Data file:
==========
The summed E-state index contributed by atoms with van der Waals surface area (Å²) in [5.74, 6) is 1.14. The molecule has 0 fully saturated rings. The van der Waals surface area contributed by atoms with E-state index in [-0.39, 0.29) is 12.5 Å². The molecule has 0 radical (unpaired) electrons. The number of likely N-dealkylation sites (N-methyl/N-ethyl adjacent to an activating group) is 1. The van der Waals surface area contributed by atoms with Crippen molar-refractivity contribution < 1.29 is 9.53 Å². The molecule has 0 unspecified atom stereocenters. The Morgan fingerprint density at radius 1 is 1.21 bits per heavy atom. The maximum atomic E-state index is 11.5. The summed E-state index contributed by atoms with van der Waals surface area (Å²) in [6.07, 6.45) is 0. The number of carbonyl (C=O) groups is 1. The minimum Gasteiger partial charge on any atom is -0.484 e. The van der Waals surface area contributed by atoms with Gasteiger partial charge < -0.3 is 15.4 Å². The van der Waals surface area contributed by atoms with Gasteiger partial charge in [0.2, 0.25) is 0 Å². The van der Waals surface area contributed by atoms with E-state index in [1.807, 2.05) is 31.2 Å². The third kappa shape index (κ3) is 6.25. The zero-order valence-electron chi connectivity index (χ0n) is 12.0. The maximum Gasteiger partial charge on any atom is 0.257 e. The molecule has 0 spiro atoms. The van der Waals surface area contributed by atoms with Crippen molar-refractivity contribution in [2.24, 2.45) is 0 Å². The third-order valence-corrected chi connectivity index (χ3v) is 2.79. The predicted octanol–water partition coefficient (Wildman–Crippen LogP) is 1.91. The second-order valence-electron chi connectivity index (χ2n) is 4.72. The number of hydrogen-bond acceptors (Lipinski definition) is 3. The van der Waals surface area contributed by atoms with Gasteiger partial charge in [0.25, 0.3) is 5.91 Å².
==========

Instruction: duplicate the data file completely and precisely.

The summed E-state index contributed by atoms with van der Waals surface area (Å²) in [5.74, 6) is 1.14. The molecule has 0 fully saturated rings. The van der Waals surface area contributed by atoms with E-state index in [-0.39, 0.29) is 12.5 Å². The molecule has 0 radical (unpaired) electrons. The number of likely N-dealkylation sites (N-methyl/N-ethyl adjacent to an activating group) is 1. The van der Waals surface area contributed by atoms with Crippen molar-refractivity contribution < 1.29 is 9.53 Å². The molecule has 0 unspecified atom stereocenters. The Morgan fingerprint density at radius 1 is 1.21 bits per heavy atom. The maximum atomic E-state index is 11.5. The summed E-state index contributed by atoms with van der Waals surface area (Å²) in [6.07, 6.45) is 0. The number of carbonyl (C=O) groups is 1. The minimum Gasteiger partial charge on any atom is -0.484 e. The van der Waals surface area contributed by atoms with Gasteiger partial charge < -0.3 is 15.4 Å². The van der Waals surface area contributed by atoms with Gasteiger partial charge in [0.2, 0.25) is 0 Å². The van der Waals surface area contributed by atoms with E-state index in [1.807, 2.05) is 31.2 Å². The third kappa shape index (κ3) is 6.25. The zero-order valence-electron chi connectivity index (χ0n) is 12.0. The maximum Gasteiger partial charge on any atom is 0.257 e. The molecule has 0 spiro atoms. The van der Waals surface area contributed by atoms with Crippen molar-refractivity contribution in [2.24, 2.45) is 0 Å². The third-order valence-corrected chi connectivity index (χ3v) is 2.79. The predicted octanol–water partition coefficient (Wildman–Crippen LogP) is 1.91. The second-order valence-electron chi connectivity index (χ2n) is 4.72. The number of hydrogen-bond acceptors (Lipinski definition) is 3. The van der Waals surface area contributed by atoms with Gasteiger partial charge in [0.25, 0.3) is 5.91 Å².